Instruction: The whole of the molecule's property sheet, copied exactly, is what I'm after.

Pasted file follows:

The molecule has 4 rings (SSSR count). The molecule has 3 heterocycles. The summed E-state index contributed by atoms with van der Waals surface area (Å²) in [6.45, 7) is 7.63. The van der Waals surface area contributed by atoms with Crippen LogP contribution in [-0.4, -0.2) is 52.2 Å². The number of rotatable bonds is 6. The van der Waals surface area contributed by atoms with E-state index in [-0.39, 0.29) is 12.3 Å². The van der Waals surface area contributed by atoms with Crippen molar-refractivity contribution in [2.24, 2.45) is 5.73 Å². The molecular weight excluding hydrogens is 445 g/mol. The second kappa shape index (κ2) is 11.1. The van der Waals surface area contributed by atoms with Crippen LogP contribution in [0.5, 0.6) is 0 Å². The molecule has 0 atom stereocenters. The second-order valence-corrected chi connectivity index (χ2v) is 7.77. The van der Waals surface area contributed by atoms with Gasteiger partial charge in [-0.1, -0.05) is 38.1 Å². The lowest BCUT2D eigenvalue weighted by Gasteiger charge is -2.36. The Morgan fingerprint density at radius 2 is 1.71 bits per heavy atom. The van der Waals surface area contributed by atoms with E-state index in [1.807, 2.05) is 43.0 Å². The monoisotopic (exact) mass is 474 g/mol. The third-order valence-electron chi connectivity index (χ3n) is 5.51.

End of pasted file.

The molecule has 4 rings (SSSR count). The molecule has 3 heterocycles. The summed E-state index contributed by atoms with van der Waals surface area (Å²) in [6.45, 7) is 7.63. The van der Waals surface area contributed by atoms with Crippen LogP contribution in [-0.4, -0.2) is 52.2 Å². The number of rotatable bonds is 6. The van der Waals surface area contributed by atoms with E-state index in [-0.39, 0.29) is 12.3 Å². The van der Waals surface area contributed by atoms with Crippen molar-refractivity contribution in [2.24, 2.45) is 5.73 Å². The molecular weight excluding hydrogens is 445 g/mol. The second kappa shape index (κ2) is 11.1. The van der Waals surface area contributed by atoms with Crippen LogP contribution in [0.5, 0.6) is 0 Å². The molecule has 0 atom stereocenters. The second-order valence-corrected chi connectivity index (χ2v) is 7.77. The van der Waals surface area contributed by atoms with Gasteiger partial charge in [-0.1, -0.05) is 38.1 Å². The lowest BCUT2D eigenvalue weighted by Gasteiger charge is -2.36. The Morgan fingerprint density at radius 2 is 1.71 bits per heavy atom. The van der Waals surface area contributed by atoms with E-state index in [1.807, 2.05) is 43.0 Å². The monoisotopic (exact) mass is 474 g/mol. The third-order valence-electron chi connectivity index (χ3n) is 5.51.